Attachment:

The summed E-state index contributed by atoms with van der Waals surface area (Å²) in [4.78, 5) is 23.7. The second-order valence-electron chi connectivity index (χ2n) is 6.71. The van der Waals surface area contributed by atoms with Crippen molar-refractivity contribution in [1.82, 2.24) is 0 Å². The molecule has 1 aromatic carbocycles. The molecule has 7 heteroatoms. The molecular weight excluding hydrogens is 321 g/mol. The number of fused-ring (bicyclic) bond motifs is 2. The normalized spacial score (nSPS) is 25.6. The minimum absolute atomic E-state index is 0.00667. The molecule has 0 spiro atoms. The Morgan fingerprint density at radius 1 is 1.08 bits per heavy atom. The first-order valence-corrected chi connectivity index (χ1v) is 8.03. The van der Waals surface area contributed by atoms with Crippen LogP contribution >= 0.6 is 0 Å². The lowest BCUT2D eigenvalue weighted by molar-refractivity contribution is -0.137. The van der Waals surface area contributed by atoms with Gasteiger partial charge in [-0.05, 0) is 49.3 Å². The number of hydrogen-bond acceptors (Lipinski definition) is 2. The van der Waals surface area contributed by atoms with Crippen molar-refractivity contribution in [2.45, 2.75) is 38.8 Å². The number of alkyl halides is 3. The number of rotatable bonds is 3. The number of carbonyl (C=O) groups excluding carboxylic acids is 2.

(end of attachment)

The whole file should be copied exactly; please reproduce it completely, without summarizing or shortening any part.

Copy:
The summed E-state index contributed by atoms with van der Waals surface area (Å²) in [4.78, 5) is 23.7. The second-order valence-electron chi connectivity index (χ2n) is 6.71. The van der Waals surface area contributed by atoms with Crippen molar-refractivity contribution in [1.82, 2.24) is 0 Å². The molecule has 1 aromatic carbocycles. The molecule has 7 heteroatoms. The molecular weight excluding hydrogens is 321 g/mol. The number of fused-ring (bicyclic) bond motifs is 2. The normalized spacial score (nSPS) is 25.6. The minimum absolute atomic E-state index is 0.00667. The molecule has 0 spiro atoms. The Morgan fingerprint density at radius 1 is 1.08 bits per heavy atom. The first-order valence-corrected chi connectivity index (χ1v) is 8.03. The van der Waals surface area contributed by atoms with Crippen LogP contribution >= 0.6 is 0 Å². The lowest BCUT2D eigenvalue weighted by molar-refractivity contribution is -0.137. The van der Waals surface area contributed by atoms with Gasteiger partial charge in [-0.05, 0) is 49.3 Å². The number of hydrogen-bond acceptors (Lipinski definition) is 2. The van der Waals surface area contributed by atoms with Crippen molar-refractivity contribution in [2.45, 2.75) is 38.8 Å². The number of alkyl halides is 3. The number of rotatable bonds is 3. The number of carbonyl (C=O) groups excluding carboxylic acids is 2.